The move also follows a massive increase in the number of trainees which will undertake the institute’s training course after Ernst & Young and PricewaterhouseCoopers unveiled plans to move hundreds of their students from the English ICA.
Speaking on the announcement of the joint venture, David Brew, the Scots Institute’s new chief executive, said: ‘BPP’s standing both in the UK and internationally provides a natural synergy with ICAS education activities. This venture will protect the consistency of ICAS education delivery and open up the opportunity for rapid advancement in delivery techniques.
BPP, a business training group, has helped thousands of accountants through their professional exams. James Cooper, BPP managing director, said: ‘The provision of CA education has historically been carried out exclusively by the Institute. The joint venture provides BPP with a marvellous opportunity to become involved with one of the world’s foremost professional accountancy bodies.’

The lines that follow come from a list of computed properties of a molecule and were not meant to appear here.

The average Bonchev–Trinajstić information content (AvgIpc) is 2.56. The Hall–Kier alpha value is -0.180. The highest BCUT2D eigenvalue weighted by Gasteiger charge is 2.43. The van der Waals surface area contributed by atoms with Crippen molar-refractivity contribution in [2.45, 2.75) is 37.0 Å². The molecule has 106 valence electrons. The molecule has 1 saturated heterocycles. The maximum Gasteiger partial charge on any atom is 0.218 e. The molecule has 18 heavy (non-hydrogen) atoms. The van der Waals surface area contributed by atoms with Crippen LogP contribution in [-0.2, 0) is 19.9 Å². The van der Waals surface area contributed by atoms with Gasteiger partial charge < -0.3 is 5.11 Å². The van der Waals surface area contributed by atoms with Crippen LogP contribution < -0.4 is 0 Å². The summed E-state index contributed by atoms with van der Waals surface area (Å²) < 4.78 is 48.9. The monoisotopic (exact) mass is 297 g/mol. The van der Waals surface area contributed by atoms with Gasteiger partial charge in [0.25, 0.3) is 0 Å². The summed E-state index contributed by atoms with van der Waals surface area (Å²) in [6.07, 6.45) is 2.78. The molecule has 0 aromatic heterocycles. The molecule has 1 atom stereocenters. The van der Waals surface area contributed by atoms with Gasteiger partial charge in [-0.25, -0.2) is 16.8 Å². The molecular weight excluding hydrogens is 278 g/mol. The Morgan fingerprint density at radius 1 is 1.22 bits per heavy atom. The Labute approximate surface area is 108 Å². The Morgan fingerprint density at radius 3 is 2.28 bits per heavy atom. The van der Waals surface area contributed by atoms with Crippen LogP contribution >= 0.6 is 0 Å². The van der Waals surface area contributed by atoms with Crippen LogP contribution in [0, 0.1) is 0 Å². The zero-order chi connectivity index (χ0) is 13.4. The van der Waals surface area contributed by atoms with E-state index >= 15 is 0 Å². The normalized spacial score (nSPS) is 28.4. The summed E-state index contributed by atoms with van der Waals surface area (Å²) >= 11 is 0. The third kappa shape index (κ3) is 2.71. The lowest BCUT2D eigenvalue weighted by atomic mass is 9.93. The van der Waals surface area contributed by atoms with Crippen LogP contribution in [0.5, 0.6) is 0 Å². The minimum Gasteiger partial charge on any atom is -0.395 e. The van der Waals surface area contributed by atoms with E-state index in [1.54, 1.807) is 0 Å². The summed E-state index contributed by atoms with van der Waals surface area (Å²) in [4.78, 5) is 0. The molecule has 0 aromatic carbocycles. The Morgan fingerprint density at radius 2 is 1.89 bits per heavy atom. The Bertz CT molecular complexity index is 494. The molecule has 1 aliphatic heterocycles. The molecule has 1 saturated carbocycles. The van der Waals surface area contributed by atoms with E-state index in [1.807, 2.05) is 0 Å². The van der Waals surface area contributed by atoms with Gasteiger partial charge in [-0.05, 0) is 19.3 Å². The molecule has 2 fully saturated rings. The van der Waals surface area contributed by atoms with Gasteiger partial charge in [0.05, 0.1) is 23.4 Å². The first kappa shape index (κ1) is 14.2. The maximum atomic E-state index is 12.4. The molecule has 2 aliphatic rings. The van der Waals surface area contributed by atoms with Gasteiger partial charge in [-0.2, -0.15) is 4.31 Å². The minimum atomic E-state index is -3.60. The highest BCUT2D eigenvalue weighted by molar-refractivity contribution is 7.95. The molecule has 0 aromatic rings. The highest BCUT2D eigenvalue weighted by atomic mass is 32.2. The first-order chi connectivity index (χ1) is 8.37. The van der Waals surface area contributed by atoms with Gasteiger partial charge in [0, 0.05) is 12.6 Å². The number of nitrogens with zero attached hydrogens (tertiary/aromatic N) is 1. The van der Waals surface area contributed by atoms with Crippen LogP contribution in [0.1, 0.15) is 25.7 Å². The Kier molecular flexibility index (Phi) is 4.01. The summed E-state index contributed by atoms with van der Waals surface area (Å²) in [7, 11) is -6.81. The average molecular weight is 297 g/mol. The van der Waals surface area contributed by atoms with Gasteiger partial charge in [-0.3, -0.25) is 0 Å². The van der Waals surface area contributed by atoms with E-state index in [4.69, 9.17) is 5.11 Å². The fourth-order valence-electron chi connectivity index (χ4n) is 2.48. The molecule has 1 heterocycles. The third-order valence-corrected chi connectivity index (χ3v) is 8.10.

The English ICA suffered a severe blow to its reputation earlier this year when Big Five firms, Ernst & Young and PricewaterhouseCoopers, told a large proportion of their students that training would take place at the Scots ICA from the autumn.The oldest professional accountancy body in Europe, the Scots ICA increased its annual student intake from 400 to 650 after reaching a deal to provide training to all the firm’s students at Ernst and Young from the autumn. PwC will train around 285 students from this year’s intake with the Scots Institute, representing about a third of the total intake.
According to PwC, the only thing that is holding them back from training more students at the Scots Institute is its lack of training centres south of the border. The institute has plans to open up centres in Bristol and Manchester, but for now it only has locations in Birmingham and London.
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